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Quadra Fire 3000 - Blower Kit Question: Fit and is it worth it?

Post in 'The Hearth Room - Wood Stoves and Fireplaces' started by Beowulf, Dec 24, 2009.

  1. Beowulf

    Beowulf New Member

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    Hello, new to the forum and really enjoying it!

    Been heating a mountain home, about 1,500 sq. ft. exclusively for the last 7 years with a 1987 Quadra Fire 3000. Ashamed to admit that I thought I knew everything I needed to know about it from years of heating with wood in the 1960's and 1970's on a farm. Finally downloaded a manual for a model 3100 and learned how to set the primary and secondary air controls properly; sheesh...

    Anyway, just curious, is a blower kit a worthwhile investment for this stove? It heats the house well, but the north rooms are a little cool unless you make the living room a little warm. The upstairs warm up no problem. The house is pretty well insulated and moderately sealed. Elevation is 6,000 ft, so nights can dip into single digits, but 20's are more the norm for winter lows. Stove is installed in a corner of the living room, with masonry hearth on the floor and walls.

    Also, what is the chance that a blower kit for a 3100 will work on the older 3000? They look the same, even down to the mounting holes, but I don't have the kit dimensions for the 3100. It is part number BK-ACC, if that helps. If it is just drilling a couple new holes or something, I can deal with it.

    Thanks for taking a look and any help!

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  2. WidowMaker

    WidowMaker Member

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    I can't speak to the fit, but as for the worth, I wouldn't be be with out my fan. To do a quick and dirty, set a small box fan up to blow accros the top of your stove in the direction the stove fan would blow. Run it for a few days to see if it makes a differance. My money says it will...
  3. JeffT

    JeffT Member

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    Dayton Ohio
    +1 on the blower.My Cumberland Gap was ok by its self,with the blower it kicks.I didn't think it would make that much of a difference but it does.The same blower works on most Quad stoves,if not all.Don't know about older models.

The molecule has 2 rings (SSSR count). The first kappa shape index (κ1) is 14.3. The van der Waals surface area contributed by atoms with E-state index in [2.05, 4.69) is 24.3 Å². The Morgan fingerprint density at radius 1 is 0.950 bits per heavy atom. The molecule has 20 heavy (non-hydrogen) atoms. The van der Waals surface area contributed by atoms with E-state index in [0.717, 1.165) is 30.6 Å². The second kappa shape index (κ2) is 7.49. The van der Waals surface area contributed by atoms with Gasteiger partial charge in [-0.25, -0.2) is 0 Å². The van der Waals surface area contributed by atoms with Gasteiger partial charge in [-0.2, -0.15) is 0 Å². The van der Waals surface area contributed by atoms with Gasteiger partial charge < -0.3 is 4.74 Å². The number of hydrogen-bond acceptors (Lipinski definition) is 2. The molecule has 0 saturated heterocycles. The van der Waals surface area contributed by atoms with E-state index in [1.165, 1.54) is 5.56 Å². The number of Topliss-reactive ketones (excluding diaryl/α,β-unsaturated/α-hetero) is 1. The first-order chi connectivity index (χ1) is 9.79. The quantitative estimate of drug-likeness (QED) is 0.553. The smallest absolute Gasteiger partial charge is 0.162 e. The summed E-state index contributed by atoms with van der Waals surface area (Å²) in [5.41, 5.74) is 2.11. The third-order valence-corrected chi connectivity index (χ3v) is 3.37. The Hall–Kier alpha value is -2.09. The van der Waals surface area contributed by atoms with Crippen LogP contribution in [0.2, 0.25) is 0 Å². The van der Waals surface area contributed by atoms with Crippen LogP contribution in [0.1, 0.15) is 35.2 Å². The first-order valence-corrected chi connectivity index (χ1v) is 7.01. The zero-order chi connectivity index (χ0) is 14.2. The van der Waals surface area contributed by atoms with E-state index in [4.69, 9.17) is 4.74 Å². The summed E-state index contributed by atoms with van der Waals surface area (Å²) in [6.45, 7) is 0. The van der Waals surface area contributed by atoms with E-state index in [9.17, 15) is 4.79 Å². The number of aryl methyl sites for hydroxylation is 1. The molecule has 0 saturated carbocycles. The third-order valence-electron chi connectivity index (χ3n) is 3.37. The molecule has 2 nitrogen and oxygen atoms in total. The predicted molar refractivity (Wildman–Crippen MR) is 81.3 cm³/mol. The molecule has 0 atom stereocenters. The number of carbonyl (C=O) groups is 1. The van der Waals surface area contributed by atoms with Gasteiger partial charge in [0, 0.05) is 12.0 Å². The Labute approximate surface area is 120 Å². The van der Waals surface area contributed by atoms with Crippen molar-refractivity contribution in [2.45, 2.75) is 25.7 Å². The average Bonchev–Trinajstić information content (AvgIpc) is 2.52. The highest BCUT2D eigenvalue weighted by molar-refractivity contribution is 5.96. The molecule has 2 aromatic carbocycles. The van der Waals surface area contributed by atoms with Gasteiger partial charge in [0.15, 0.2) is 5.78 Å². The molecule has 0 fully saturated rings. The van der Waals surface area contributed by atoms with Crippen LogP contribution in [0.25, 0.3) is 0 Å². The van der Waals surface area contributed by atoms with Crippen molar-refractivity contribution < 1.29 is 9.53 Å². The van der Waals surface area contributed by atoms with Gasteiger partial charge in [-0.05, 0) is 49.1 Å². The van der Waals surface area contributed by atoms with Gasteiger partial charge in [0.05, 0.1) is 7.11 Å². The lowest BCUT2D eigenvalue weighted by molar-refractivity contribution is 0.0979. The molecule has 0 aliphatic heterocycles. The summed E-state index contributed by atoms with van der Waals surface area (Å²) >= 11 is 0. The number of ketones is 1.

4. Beowulf

    Beowulf New Member

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    Thanks for the thoughts, guys. I believe I will order the blower kit and see how it goes. It looks like it should not take too much engineering to make it fit, if it is not an exact bolt on.

    A ceiling fan also sounds like a good idea too, but I have a couple of relatively low 12" beams that make location a challenge.

    I the more I read on this forum, the more I like it. There is a fantastic amount of information to sift through.
  5. Adabiviak

    Adabiviak Feeling the Heat

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    I have a 3100 with the blower. Our house is 'relatively' small (800 sq. feet), and I'll only use it if I need to heat a cold house quickly; as in, just got home and plan on taking a shower and going straight to bed. This is in combination with a ceiling fan (we have mild open ceilings), which does more to get the heat around than the blower, but between the two, the house can warm up quick.
  6. cycloxer

    cycloxer New Member

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    Depending on your particular installation and how much and how quickly you are trying to extract heat, a blower will be beneficial. You can do some simple testing with a small fan you may have around the house (be careful) to see what you think.

    If your stove is partially obstructed or in an alcove, a blower will help a lot.